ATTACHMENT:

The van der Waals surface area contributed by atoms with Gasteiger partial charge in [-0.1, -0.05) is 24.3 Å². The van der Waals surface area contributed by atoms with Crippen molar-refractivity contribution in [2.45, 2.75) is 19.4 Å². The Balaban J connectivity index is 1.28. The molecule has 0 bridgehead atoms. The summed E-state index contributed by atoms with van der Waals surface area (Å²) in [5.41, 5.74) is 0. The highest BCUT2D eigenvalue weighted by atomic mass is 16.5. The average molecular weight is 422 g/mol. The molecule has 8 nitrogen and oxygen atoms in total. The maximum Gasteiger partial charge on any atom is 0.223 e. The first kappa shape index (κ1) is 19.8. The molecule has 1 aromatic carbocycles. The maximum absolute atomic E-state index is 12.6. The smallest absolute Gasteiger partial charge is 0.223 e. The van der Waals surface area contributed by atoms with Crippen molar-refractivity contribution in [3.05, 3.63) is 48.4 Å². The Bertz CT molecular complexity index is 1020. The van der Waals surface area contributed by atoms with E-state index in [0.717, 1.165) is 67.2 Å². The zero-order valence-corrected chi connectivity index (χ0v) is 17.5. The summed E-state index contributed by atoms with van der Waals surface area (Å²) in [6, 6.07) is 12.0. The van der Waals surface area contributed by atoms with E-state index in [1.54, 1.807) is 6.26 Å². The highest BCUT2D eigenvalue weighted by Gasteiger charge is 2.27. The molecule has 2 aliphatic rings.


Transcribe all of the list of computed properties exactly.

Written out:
The van der Waals surface area contributed by atoms with Gasteiger partial charge in [-0.1, -0.05) is 24.3 Å². The van der Waals surface area contributed by atoms with Crippen molar-refractivity contribution in [2.45, 2.75) is 19.4 Å². The Balaban J connectivity index is 1.28. The molecule has 0 bridgehead atoms. The summed E-state index contributed by atoms with van der Waals surface area (Å²) in [5.41, 5.74) is 0. The highest BCUT2D eigenvalue weighted by atomic mass is 16.5. The average molecular weight is 422 g/mol. The molecule has 8 nitrogen and oxygen atoms in total. The maximum Gasteiger partial charge on any atom is 0.223 e. The first kappa shape index (κ1) is 19.8. The molecule has 1 aromatic carbocycles. The maximum absolute atomic E-state index is 12.6. The smallest absolute Gasteiger partial charge is 0.223 e. The van der Waals surface area contributed by atoms with Crippen molar-refractivity contribution in [3.05, 3.63) is 48.4 Å². The Bertz CT molecular complexity index is 1020. The van der Waals surface area contributed by atoms with E-state index in [0.717, 1.165) is 67.2 Å². The zero-order valence-corrected chi connectivity index (χ0v) is 17.5. The summed E-state index contributed by atoms with van der Waals surface area (Å²) in [6, 6.07) is 12.0. The van der Waals surface area contributed by atoms with E-state index in [1.54, 1.807) is 6.26 Å². The highest BCUT2D eigenvalue weighted by Gasteiger charge is 2.27. The molecule has 2 aliphatic rings.